Under Prochaska and Diclemente’s (1982) stage model of change, people move through the remaining stages of preparation, action and maintenance at different rates. Clients first plan to change their actions during the preparation stage, and then move into the action and maintenance stages when they begin practicing new behaviors.
The benefits of counseling might appear to be more obvious during the preparation stage. At this point on your journey, a therapist can:
- Help you with skill development;
- Help you create a support network; and
- Identify potential obstacles to your recovery efforts.
In many ways, you can begin to “test out” what your life will look like without your eating disorder. Will you take off time from work or school to receive more intensive treatment? Who might try to sabotage your efforts to follow a healthy meal plan?
When you begin to live your life without eating disordered behaviors, you might feel that you no longer need therapy. You can feel like you’ve learned everything that you are supposed to learn, and that now it is simply a matter of practicing all of the skills that you have learned. However, change can carry a few difficulties of its own, including:
- A sense of loss when you move away from the eating disorder;
- Changes to current relationships; and
- Learning how to reward yourself for your efforts without turning to old behaviors.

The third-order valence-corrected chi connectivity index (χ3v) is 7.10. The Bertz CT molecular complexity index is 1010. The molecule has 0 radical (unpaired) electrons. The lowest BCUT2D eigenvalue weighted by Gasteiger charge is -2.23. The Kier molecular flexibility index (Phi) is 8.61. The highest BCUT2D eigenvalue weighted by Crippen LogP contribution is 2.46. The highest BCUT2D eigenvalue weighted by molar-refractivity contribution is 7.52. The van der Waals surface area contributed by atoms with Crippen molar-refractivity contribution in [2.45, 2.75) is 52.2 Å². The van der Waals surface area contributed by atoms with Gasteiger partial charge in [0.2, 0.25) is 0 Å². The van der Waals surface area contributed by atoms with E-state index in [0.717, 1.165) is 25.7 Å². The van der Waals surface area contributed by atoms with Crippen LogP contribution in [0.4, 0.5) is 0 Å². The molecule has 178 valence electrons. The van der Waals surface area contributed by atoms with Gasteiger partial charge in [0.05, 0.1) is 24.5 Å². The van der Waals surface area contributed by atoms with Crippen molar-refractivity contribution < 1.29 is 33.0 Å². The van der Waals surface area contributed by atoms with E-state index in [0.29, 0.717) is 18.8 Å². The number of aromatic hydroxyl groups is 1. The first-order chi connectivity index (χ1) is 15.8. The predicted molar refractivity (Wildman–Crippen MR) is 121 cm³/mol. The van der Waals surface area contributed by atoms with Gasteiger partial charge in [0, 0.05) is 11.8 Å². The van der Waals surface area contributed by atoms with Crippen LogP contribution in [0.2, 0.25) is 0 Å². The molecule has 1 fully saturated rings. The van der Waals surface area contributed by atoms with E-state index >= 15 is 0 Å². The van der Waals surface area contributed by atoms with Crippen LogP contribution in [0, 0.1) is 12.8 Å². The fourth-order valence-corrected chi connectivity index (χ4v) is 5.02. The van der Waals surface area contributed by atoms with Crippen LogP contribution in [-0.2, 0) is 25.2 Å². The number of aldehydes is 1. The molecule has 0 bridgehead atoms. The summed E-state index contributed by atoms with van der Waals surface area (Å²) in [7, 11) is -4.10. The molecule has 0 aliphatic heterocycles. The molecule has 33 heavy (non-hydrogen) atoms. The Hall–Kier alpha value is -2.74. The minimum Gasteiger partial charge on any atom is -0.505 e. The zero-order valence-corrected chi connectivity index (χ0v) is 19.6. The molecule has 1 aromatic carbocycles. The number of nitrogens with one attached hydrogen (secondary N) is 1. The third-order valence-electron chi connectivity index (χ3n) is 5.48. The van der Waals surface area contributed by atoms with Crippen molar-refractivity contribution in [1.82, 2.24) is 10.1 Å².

Not everyone will be as pleased as you are that you have changed. Family and friends might be upset by your new focus on self-care, or might be upset that you no longer eat with them in the same way. While many people feel that recovery will solve their problems, new stressors can arise at any time.
Finally, relapse is a natural part of change. This is one of the places that therapy can be the most helpful because denial is such an integral component. Some common thoughts in relapse are:
- “It’s only happened a few times, I’ll get back on track after the holidays.”
- “I’ve just been stressed out lately. As soon as my schedule settles down, I’ll focus on my meal plan again.”
- “I still feel fat. I’ll just restrict a little bit.”
- “It’s okay to binge on healthy food. I’m not binging on the same foods that I used to.”
Slipping into relapse does not necessarily mean starting the entire process again, especially when you catch it quickly. This is a great time to check-in with your therapist and determine what has contributed to the relapse so that you can get back on track.